Colombia (CNS) -- Pope Francis urged Colombians to put aside prejudice and
pursue peace through social inclusion, fighting inequality and paying
attention to the plight of the country's most marginalized populations, such as
campesinos, Afro-Colombians and indigenous peoples.
alongside President Juan Manuel Santos, the pope called on Colombians to
recognize that "real wealth is diversity" and to pursue a "culture
of encounter," in which people are at the center of all political, social
and economic activity. Promoting such a culture would "help us flee from
the temptation of revenge and the satisfaction of short-term partisan
encourage you to look to all those who today are excluded and marginalized by
society, those who have no value in the eyes of the majority, who are held
back, cast aside. Everyone is needed in the work of creating and shaping
society. This is not achieved simply with those of 'pure blood,' but by all,"
the pope told Santos and government officials Sept. 7 outside the Casa de
Narino, Colombia's presidential palace.
"Please ... listen to the poor, to those who suffer," he added. "Look them in
the eye and let yourselves be continually questioned by their faces racked with
pain and by their pleading hands. From them we learn true lessons about life,
humanity and dignity."
speech -- invoking St. Peter Claver, a Jesuit who fought discrimination and the
slave trade in Colombia -- was Pope Francis' first official event on his five-day
visit to the South American country.
Francis arrived in Colombia as the country pursues peace after five decades of
armed conflict. That conflict has claimed 220,000 lives and left millions more
victimized and displaced. Many of those victims came from the poorest strata of
gaze fixes upon the weakest, the oppressed and maltreated, those who have no
voice, either because it has been taken from them, or was never given to them,
or because they are ignored," the pope said, as children sat behind on a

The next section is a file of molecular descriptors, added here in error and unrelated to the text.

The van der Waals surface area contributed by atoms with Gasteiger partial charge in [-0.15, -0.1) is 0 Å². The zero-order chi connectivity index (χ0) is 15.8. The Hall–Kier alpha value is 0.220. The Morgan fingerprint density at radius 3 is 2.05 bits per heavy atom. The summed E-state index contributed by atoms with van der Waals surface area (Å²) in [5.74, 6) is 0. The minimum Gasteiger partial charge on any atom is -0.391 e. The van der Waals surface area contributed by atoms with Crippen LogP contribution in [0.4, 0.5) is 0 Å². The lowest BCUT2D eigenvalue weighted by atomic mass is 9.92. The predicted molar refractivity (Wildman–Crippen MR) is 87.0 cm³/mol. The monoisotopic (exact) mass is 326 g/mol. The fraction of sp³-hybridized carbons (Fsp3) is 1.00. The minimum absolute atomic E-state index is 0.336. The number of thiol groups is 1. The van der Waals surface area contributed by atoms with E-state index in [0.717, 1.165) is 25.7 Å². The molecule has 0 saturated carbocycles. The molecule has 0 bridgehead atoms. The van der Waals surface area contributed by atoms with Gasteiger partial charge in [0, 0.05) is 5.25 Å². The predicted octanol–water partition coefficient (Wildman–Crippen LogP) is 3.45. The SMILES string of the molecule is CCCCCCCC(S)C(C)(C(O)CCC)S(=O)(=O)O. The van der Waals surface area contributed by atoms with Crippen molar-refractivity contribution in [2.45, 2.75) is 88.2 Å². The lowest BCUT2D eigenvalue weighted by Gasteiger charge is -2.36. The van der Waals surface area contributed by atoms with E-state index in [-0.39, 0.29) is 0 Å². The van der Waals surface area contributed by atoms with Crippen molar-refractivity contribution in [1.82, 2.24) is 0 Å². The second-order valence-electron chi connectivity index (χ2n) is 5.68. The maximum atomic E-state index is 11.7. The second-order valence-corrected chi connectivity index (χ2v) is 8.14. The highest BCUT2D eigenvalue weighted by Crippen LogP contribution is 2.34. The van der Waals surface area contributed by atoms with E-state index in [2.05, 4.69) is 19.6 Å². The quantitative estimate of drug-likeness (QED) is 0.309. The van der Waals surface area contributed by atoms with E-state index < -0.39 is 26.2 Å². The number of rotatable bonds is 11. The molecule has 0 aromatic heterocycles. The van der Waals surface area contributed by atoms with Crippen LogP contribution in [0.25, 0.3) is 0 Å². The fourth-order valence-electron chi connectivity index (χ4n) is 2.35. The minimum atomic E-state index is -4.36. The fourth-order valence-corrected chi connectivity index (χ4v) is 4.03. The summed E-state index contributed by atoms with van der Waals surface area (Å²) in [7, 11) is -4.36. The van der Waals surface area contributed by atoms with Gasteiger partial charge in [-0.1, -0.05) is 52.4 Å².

platform in front of the presidential palace columns.
also emphasized the importance of family -- "envisioned by God to be the
fruit of spousal love" -- as a source of social cohesion and "that
place where we learn to live with others despite our difference and to belong
to one another."
government and a Marxist guerrilla group, the Revolutionary Armed Forces of
Colombia, or FARC, reached a peace accord last year. The FARC is demobilizing
and recently formed a political party. Another Marxist group, the National
Liberation Army, is in talks with the government and agreed to a four-month cease-fire
in the days before the pope's arrival.
accord with the FARC has proved polemic; some in Colombia disapprove of FARC
leaders receiving reduced punishments for committing atrocities and fear the
presence of former guerrillas in the country's political process.
Francis has not specifically endorsed the peace accord, but he saluted the process
of bringing peace to Colombia.
the past year, significant progress has been made. The steps taken give rise to
hope, in the conviction that seeking peace is an open-ended endeavor, a task
which does not relent, which demands the commitment of everyone," Pope
Francis said. "It is an endeavor challenging us not to weaken our efforts
to build the unity of the nation."
who has promoted the peace accord in the face of stiff opposition, called the
pope's visit a "push" to take the first steps toward peace and
no use silencing our weapons if we continue armed in our hearts," the
president said. "It's no use ending a war if we still pursue each other as
enemies. That's why were need to reconcile.
trust your visit will open the hearts and minds of Colombians to the peace that
comes from God and inhabits the souls of men. This is the peace we are constructing,"
he told the pope.
Francis ended by telling the country, "you have a great and noble mission,
which is also a difficult task," then quoting Colombian author Gabriel Garcia
Marquez: "In spite of this, before oppression, plundering and abandonment,
we respond with life. Neither floods nor plagues, famines nor cataclysms, nor
even the unending wars down the centuries, have been able to subdue the
tenacious advantage of life over death. An advantage which is both increasing